Join Date: Feb 2000
Location: Annapolis, Md
Thanked 92 Times in 69 Posts
Rep Power: 10
These are some of my favorite sailing books and distance cruising favorite classics:
By the Wind- Richard Baum- *****
My all time favorite sailing book about a guy and his engineless Starling Burgess Cutter in post- WW II Atlantic.
Dove- Robin Graham (I think) **
- School boy borrows family boat for a long weekend, (a very long week end) sailing west single-handed until he finds the world, home, fame, National Geographic and a wife. Now grounded and lives in Rockies.
The Strange Last Voyage of Donald Crowhurst- Nicholas Tomalin and Ron Hall****
-Haunting story of man who can''t take no for an answer. A reminder that all who sail east do not necessarily come home and the real significance of keeping a log, or two, or three.
The Riddle of the Sands- Erskine Childers****
-A couple chums go looking for a relaxing cruise in the northern coast of France and find spies and shallow water. Great read by an author who was a decorated British Intelligence officer who was later shot by an Irish firing squad as a traitor but whose book, posthumously, proved to be helpful to British World War II efforts.
Sailing Alone around the World Alone-Josh Slocum ***1/2
Old salt with broken clock and too much spare time on his hands sails around the world in a rebuilt oyster smack. Proof that no matter how half-assed and poorly equipped a boat may be, a resourceful good seaman can sail her around the world at least once. Josh disappeared at sea on his second attempt.
Alone Around the World- Naomi James ** 1/2
Great Lady, well written, big world, short book. My real disappointment is that she seemed to rush through things.
Great Adventures in Small Boats- David Klein and Mary Louise King *****
(Originally published as "They took to the Sea"
-A compendium of excerpts from some of the best sea stories of small boat sailor authors. Great stuff, great read, well organized. Worth it, if just for the Prologue by Rockwell Kent
The Fight of the Firecrest- Alaign Gerbaualt ****
-Starving artist takes rotten old English cutter around Europe until totally worn out (Boat and artist) and then sails across the Atlantic without enough food water or wine. Marvelous stuff.
The Saga of "Cimba"- Richard Maury***1/2
-Guy buys cool little fishing schooner and sails from Nova Scotia to western Pacific only to lose boat to greedy Post Officials. Good story
Sailing for Woman- Steve Colgate''s wife, ***1/2
I am not sure what the real name of this book or Mrs. Colgate (my copy is out on loan) but it is my current favorite ''learning to sail'' book for beginners.
Performance Sailing- Julian Bethwaite,
This is a great book about all things related to sailing fast. Weather, boats, sail trim, you name it.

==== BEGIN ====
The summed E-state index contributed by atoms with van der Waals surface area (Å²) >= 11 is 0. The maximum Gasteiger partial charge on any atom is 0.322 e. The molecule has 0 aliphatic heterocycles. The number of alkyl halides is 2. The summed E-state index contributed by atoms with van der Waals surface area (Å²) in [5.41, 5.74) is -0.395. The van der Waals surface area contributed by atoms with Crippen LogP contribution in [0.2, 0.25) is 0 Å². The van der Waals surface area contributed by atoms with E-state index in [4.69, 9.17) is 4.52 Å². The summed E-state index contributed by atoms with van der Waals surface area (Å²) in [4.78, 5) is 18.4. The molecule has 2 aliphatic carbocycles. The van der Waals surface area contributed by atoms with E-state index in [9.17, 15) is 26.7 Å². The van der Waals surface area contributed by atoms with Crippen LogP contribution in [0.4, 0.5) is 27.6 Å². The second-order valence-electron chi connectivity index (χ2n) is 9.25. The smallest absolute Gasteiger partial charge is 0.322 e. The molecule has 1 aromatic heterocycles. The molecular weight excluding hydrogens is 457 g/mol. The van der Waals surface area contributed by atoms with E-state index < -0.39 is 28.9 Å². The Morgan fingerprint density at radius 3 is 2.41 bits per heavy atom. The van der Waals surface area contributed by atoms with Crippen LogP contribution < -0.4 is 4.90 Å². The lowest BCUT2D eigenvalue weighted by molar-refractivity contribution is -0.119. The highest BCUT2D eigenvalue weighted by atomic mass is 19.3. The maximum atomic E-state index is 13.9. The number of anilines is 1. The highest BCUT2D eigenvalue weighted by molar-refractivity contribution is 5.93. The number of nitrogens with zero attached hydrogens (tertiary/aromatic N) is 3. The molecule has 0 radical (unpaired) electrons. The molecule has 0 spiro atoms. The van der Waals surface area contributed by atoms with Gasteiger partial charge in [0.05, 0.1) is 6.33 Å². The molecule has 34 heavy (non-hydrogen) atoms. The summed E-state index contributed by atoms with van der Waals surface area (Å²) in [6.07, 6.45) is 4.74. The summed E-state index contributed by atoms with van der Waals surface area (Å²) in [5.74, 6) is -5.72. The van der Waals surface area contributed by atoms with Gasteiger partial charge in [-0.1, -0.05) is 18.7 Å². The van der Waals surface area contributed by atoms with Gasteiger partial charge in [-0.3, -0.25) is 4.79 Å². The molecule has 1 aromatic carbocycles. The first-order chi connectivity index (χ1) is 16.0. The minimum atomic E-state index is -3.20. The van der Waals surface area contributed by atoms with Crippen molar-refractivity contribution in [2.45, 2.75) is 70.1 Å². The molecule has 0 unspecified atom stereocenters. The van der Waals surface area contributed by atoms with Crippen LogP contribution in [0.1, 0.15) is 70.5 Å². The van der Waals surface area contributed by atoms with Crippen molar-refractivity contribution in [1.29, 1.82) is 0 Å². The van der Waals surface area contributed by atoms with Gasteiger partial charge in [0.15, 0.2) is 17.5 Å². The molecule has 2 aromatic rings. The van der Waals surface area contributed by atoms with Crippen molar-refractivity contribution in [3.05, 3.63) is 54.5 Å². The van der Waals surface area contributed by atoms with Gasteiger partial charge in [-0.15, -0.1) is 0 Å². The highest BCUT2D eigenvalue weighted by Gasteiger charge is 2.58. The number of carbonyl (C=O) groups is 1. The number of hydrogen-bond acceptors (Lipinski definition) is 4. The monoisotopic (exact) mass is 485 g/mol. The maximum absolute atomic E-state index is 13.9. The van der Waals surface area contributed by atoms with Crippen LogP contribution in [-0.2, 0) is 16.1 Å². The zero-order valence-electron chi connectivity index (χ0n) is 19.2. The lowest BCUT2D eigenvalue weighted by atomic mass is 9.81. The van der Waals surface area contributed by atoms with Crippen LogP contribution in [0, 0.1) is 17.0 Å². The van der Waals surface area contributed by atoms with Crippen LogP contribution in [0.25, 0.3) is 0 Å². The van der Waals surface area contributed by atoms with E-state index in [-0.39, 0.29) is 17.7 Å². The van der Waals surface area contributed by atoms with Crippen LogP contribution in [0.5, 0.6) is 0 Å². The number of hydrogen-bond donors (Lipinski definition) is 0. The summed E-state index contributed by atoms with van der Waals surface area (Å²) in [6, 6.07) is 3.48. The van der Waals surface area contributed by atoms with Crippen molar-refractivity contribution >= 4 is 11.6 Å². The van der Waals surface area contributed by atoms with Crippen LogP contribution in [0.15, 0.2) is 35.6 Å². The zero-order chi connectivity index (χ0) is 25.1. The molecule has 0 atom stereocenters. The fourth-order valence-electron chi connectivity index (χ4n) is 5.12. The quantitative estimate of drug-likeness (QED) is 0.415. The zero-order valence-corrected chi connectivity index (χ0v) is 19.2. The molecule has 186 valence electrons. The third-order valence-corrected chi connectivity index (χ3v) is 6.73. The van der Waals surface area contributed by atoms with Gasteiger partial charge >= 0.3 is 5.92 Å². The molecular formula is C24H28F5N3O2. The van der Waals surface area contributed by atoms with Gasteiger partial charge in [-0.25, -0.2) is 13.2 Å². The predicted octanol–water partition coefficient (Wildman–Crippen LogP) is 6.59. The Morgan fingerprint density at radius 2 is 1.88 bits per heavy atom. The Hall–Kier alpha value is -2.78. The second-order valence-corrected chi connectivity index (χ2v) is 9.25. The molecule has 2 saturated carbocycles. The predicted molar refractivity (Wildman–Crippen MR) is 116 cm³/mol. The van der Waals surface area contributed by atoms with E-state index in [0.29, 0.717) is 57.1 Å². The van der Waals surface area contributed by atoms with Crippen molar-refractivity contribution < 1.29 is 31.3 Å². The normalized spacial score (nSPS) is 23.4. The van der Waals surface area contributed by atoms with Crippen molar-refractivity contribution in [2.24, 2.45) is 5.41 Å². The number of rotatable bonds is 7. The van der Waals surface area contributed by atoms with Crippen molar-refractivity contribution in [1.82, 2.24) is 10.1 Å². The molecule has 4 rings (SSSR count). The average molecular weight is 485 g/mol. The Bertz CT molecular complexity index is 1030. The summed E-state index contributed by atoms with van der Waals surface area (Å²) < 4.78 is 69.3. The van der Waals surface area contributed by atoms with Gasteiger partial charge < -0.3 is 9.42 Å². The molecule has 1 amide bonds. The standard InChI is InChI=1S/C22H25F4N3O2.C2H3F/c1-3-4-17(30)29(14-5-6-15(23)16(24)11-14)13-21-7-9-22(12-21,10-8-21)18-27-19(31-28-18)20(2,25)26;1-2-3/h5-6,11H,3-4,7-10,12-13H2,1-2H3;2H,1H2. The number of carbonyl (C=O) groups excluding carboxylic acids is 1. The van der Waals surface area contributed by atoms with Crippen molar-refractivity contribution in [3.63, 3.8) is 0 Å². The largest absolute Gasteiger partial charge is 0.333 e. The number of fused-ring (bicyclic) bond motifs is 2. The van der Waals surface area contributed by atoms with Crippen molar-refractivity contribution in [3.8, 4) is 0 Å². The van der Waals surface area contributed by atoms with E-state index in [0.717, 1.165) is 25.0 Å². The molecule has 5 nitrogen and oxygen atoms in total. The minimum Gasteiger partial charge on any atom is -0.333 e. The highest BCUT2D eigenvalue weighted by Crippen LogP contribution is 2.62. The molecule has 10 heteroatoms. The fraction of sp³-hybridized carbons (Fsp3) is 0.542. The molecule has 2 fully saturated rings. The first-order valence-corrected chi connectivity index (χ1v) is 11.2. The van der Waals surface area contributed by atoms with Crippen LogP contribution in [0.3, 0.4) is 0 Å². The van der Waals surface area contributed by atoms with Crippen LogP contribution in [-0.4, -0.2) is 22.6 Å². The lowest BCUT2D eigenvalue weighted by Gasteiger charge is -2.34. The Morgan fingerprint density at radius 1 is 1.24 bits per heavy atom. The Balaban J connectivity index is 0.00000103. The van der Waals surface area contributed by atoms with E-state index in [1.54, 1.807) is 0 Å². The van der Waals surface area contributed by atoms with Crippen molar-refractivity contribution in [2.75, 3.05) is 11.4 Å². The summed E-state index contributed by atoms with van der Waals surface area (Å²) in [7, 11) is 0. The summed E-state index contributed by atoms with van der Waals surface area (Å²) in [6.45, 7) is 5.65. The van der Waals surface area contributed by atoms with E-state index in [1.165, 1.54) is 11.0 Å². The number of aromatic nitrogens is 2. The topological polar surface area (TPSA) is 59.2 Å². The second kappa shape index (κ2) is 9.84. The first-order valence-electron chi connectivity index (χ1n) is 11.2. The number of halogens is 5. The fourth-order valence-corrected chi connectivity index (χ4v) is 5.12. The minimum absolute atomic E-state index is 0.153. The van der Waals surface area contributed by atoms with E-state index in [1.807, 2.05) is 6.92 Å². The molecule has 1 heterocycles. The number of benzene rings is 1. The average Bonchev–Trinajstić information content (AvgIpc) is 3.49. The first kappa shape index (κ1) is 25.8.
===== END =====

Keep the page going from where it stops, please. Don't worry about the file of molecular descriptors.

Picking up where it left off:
Any of C.A Marchaj''s books on the technology of sailing.
Tony Marchaj really went where no man had gone in collecting detailed information avbout the aerodynamics and hydrodynamics of boats. While slightly dated his book ''Seaworthiness the forgotten factor'' changed the way that many of look at sailboat design.
The Cruise of the Snark- Jack London ***
-Great Author shows how not to do it in Edwardian Times.
Marlinespike Seamanship- Hervey Garratt Smith****
This simple little book was published more than 50 years ago but even today it is a wonderful introduction to the fine art of splicing and knoting line.
N by E - Rockwell Kent**1/2
Voyage of the Paper Canoe- N.H. Bishop ***
- Man Takes paper canoe in post Civil War U.S. and paddles from St. Lawrence River to Cedar Key in Florida. A bit dry but very fascinating.
Anything by William Albert Robinson *****
-Man buys strange Alden wishbone ketch and sails all over the place with a cannibal for crew between the world wars. Captured by pirates in North Africa. Funny, bizarre, gives you a sense how much things have changed in sixty years. One of the first long distance Air/ Sea rescues when Robinson bursts an appendix.
Anything by Joseph Conrad
-In particular, Youth, Secret Sharer, Heart of Darkness, ****** of the Narcissis, and well the list is to long.
The Shipkiller- Justin Scott****
-Man looses wife and boat and goes seeking new boat, stinger missile and the ship that sank him.
Voyaging on a Small Income- Anne Hill ***1/2
-No swash to her buckle but good reading. A very sensible and realistic book by a woman who with her husband has gone a voyaging in a very pragmatic way. You have to really like this Lady. Some very clearly presented and well thought out original thinking.
I''m sure I am missing some but this should keep you. I expect book reports when you have finished. Class dismissed. Have fun.